A Prayer for Mercy: St. Isaac of Syria

Deem me worthy, my Lord, to behold Thy mercy in my soul before I depart this world, and at the hour to sense comfort within me, along with those who in good hope have gone forth from this world. Open my heart, O my God, by Thy grace, and purify me from communion with sin. Make smooth in my heart the path of repentance, my God and my Lord, my hope and my boast, my strong refuge, by Whom mine eyes are illuminated, and give me understanding through Thy truth.

Deem me worthy, O my Lord, to taste the delight of the gift of repentance, whereby the soul is separated from the working of sin and the will of flesh and blood.

Deem me worthy, my Lord, to taste contrition, wherein the gift of pure prayer is laid up. May I attain, my Savior, to the wondrous crossing whereby the soul forsakes the visible world and there arises in her new thoughts for entrance into the spiritual world, and the experience of new perceptions!

Ascetical Homily 64 (Revised Edition, Holy Transfiguration Monastery, ©2011, pp. 454-455)

Spoken in the silence of the humiliated heart, such words could not be spoken without tears; St. Isaac comments: When you dwell in stillness and possess the work of humility, this will be a sign for you that your soul is night to emerging for darkness: your heart is aflame and hot like fire both day and night, such that all the world is for you refuse and ashes, and you have no desire even for food by reason the sweetness of the new and flaming thoughts constantly arising in your soul. Suddenly like a freely flowing torrent you are given fountain of tears mingled with all your works (HTM op. cite, Homily 6, p. 177). Therefore, some attention to the tears is warranted.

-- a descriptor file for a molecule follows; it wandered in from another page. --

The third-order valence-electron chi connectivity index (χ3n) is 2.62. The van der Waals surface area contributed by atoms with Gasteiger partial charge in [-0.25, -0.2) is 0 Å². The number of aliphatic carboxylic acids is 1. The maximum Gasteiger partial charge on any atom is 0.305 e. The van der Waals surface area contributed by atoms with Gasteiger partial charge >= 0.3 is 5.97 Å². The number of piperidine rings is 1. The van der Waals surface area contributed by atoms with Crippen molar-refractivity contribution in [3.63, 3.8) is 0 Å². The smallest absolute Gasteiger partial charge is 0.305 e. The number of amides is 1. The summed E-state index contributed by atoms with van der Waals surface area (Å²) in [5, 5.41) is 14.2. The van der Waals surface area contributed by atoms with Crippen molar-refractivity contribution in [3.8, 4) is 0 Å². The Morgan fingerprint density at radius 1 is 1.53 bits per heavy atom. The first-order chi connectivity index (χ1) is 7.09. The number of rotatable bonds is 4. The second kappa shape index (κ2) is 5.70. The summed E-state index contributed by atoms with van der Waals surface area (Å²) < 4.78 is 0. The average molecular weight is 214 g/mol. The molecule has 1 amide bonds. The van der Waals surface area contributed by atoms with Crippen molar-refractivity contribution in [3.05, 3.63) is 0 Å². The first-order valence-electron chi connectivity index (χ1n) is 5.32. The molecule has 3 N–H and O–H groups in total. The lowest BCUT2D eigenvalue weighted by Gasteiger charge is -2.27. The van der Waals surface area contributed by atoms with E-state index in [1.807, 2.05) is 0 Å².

Tears are signs of broken existential boundaries as even rudimentary taxonomy some common types of tears mentioned in ascetic literature illustrates.